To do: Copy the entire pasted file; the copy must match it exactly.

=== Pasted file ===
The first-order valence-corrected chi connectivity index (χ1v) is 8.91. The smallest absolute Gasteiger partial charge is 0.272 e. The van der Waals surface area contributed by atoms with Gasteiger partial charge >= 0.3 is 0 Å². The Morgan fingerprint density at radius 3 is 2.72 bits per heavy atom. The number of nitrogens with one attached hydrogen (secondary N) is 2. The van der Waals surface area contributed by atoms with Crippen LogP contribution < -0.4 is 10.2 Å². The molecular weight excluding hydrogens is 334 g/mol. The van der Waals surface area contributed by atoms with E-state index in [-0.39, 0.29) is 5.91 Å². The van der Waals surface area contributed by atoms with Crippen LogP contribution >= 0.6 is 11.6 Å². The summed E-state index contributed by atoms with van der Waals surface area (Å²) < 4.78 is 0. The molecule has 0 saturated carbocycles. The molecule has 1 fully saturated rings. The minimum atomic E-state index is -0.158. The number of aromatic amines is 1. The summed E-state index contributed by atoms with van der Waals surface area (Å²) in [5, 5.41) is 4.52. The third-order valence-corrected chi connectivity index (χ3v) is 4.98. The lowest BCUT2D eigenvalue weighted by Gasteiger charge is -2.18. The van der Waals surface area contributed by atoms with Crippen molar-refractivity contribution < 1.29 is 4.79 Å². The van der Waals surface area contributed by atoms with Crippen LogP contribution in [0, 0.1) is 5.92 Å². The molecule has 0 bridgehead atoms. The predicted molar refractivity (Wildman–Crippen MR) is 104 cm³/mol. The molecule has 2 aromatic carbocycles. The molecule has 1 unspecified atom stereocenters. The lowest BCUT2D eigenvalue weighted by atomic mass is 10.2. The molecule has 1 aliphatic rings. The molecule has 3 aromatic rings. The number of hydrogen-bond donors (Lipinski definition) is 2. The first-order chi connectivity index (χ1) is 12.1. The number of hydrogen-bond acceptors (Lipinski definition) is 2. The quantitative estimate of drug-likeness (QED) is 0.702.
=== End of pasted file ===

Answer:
The first-order valence-corrected chi connectivity index (χ1v) is 8.91. The smallest absolute Gasteiger partial charge is 0.272 e. The van der Waals surface area contributed by atoms with Gasteiger partial charge >= 0.3 is 0 Å². The Morgan fingerprint density at radius 3 is 2.72 bits per heavy atom. The number of nitrogens with one attached hydrogen (secondary N) is 2. The van der Waals surface area contributed by atoms with Crippen LogP contribution < -0.4 is 10.2 Å². The molecular weight excluding hydrogens is 334 g/mol. The van der Waals surface area contributed by atoms with E-state index in [-0.39, 0.29) is 5.91 Å². The van der Waals surface area contributed by atoms with Crippen LogP contribution >= 0.6 is 11.6 Å². The summed E-state index contributed by atoms with van der Waals surface area (Å²) < 4.78 is 0. The molecule has 0 saturated carbocycles. The molecule has 1 fully saturated rings. The minimum atomic E-state index is -0.158. The number of aromatic amines is 1. The summed E-state index contributed by atoms with van der Waals surface area (Å²) in [5, 5.41) is 4.52. The third-order valence-corrected chi connectivity index (χ3v) is 4.98. The lowest BCUT2D eigenvalue weighted by Gasteiger charge is -2.18. The van der Waals surface area contributed by atoms with Crippen molar-refractivity contribution < 1.29 is 4.79 Å². The van der Waals surface area contributed by atoms with Crippen LogP contribution in [0, 0.1) is 5.92 Å². The molecule has 0 bridgehead atoms. The predicted molar refractivity (Wildman–Crippen MR) is 104 cm³/mol. The molecule has 2 aromatic carbocycles. The molecule has 1 unspecified atom stereocenters. The lowest BCUT2D eigenvalue weighted by atomic mass is 10.2. The molecule has 1 aliphatic rings. The molecule has 3 aromatic rings. The number of hydrogen-bond donors (Lipinski definition) is 2. The first-order chi connectivity index (χ1) is 12.1. The number of hydrogen-bond acceptors (Lipinski definition) is 2. The quantitative estimate of drug-likeness (QED) is 0.702.